Today, at least in our tradition, we accept the theological construct of consuming the body and blood of Jesus present in the bread and wine of communion. While not all of us may believe or understand the Eucharist, it is at least an integral part of our coming together and worshipping as a community.
Throughout history, Holy Eucharist, and the other sacraments, have been referred to as the “sacred mysteries.” The Greek word mysterion is used 27 times in the New Testament. It’s meaning is not so much the same as our modern word mystery, but rather something that is mystical. A biblical mystery is something outside the “unassisted natural experience”, which can be made known only through divine revelation.
I have known parents who resisted allowing their children to receive communion, preferring to wait until that magical time or age when they will be able to “understand” what it all means. What I wouldn’t give to “understand” what it all means! Do we withhold food or drink from children until they understand nutrition? Of course not! In the same way, participation in the sacred mystery of consuming Christ’s body and blood is a deeply meaningful, yet profoundly simple act.
In it, we see God in the ordinary, the everyday bread, and the plain table wine of our lives. It’s nothing special and at the same time, through our corporate prayer and special intention, God mystically transforms the common into the extraordinary.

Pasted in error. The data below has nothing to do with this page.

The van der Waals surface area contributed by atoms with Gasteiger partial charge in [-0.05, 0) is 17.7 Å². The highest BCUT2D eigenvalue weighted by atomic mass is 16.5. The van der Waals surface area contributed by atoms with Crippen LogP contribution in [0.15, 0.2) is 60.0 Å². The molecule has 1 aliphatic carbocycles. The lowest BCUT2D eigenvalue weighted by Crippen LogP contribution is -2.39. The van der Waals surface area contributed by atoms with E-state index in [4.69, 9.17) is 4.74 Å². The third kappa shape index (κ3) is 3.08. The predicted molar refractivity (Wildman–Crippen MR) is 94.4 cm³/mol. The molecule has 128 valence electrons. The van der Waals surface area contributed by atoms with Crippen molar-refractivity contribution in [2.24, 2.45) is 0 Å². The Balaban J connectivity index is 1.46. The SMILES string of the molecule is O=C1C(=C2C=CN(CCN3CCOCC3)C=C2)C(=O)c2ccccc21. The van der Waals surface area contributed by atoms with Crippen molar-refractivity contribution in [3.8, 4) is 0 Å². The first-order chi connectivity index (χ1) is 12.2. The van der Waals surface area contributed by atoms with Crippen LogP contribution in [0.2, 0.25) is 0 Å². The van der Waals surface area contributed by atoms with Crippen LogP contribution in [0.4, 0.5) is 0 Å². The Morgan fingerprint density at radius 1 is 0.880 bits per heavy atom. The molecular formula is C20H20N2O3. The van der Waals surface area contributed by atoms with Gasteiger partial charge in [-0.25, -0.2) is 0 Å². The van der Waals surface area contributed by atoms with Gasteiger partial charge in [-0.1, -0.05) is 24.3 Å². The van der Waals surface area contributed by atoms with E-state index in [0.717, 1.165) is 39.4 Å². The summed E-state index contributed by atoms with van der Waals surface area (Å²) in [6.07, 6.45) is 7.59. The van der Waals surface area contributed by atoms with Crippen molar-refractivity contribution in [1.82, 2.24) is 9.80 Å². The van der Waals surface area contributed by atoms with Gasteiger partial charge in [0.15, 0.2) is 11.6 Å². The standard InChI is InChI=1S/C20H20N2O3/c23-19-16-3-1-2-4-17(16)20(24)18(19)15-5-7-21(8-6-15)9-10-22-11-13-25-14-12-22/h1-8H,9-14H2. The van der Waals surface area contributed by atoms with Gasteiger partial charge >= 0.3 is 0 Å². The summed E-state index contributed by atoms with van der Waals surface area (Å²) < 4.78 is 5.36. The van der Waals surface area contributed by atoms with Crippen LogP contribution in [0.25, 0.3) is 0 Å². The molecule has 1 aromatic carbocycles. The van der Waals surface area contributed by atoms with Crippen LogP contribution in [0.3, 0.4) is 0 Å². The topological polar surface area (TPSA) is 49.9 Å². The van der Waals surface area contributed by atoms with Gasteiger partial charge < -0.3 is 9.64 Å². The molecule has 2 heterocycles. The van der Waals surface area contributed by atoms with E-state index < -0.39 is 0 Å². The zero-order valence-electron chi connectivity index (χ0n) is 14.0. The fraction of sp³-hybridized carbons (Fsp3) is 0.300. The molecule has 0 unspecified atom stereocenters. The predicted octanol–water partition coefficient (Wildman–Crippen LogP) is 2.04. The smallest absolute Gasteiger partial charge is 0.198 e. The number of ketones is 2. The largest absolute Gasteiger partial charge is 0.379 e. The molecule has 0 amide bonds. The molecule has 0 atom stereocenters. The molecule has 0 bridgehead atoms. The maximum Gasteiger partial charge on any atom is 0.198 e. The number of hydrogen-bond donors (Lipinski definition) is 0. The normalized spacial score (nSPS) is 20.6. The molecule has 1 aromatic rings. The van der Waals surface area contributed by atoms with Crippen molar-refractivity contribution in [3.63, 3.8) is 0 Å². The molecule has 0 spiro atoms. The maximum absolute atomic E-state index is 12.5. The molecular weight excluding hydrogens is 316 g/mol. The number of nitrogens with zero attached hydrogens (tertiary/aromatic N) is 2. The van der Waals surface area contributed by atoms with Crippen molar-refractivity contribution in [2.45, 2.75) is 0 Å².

In her sermon last week, Charissa quoted Annie Dillard in saying that we ought to wear crash helmets to church and lash ourselves to the pews in order to be adequately prepared for the overwhelming power of God should she or he awake. You never know when a young child might be struck by the presence of God as they join their parents at the communion rail. Or, you, yourself might be utterly transfigured by the abundance of God’s love poured out and experienced in the sacred exchange of Christ’s body and blood.
Just as a child’s understanding of God and the Eucharist grows and matures along with them, so it does with each of us throughout a lifetime. There are days when I’m grumpy, tired, and overwhelmed and I just want Avery to go to sleep. I get lazy and try to skip bedtime prayers, but even at her young age, she doesn’t let me get away with it. She gently insists, “prayers, mommy.” “Need the cross book.”
And so, sometimes reluctantly, I pull out the Book of Common Prayer we keep at her bedside, and together we pray the Compline Service, bedtime prayers. Jesus tells us that he is the living bread that came down from heaven, sent by God. All of us who eat this bread, as we do each Sunday. We will live forever.
Because, the bread that Jesus gives for the life of the world for children, adults, and the elderly – for all of us, this bread is Jesus himself, his flesh. His person, his love, his acceptance, his transfigured glory present inside each one of us.